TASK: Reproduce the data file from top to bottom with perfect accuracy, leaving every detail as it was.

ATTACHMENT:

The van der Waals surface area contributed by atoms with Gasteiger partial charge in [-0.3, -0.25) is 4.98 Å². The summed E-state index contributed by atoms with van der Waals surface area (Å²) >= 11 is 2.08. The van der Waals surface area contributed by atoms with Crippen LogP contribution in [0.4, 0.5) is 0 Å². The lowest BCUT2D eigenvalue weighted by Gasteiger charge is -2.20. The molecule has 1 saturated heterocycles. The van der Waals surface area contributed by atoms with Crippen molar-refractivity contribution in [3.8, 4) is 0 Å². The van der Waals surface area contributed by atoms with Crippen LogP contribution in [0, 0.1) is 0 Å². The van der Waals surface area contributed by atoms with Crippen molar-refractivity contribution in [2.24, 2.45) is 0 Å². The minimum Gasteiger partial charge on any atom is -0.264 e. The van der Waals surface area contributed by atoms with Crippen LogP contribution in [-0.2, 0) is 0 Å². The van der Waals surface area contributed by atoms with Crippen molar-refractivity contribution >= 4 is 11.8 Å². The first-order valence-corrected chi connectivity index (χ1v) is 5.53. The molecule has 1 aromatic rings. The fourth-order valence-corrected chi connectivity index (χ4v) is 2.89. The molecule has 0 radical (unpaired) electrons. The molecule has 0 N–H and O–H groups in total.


The van der Waals surface area contributed by atoms with Gasteiger partial charge in [-0.3, -0.25) is 4.98 Å². The summed E-state index contributed by atoms with van der Waals surface area (Å²) >= 11 is 2.08. The van der Waals surface area contributed by atoms with Crippen LogP contribution in [0.4, 0.5) is 0 Å². The lowest BCUT2D eigenvalue weighted by Gasteiger charge is -2.20. The molecule has 1 saturated heterocycles. The van der Waals surface area contributed by atoms with Crippen molar-refractivity contribution in [3.8, 4) is 0 Å². The van der Waals surface area contributed by atoms with Crippen LogP contribution in [0, 0.1) is 0 Å². The van der Waals surface area contributed by atoms with Crippen molar-refractivity contribution in [2.24, 2.45) is 0 Å². The minimum Gasteiger partial charge on any atom is -0.264 e. The van der Waals surface area contributed by atoms with Crippen LogP contribution in [-0.2, 0) is 0 Å². The van der Waals surface area contributed by atoms with Crippen molar-refractivity contribution >= 4 is 11.8 Å². The first-order valence-corrected chi connectivity index (χ1v) is 5.53. The molecule has 1 aromatic rings. The fourth-order valence-corrected chi connectivity index (χ4v) is 2.89. The molecule has 0 radical (unpaired) electrons. The molecule has 0 N–H and O–H groups in total.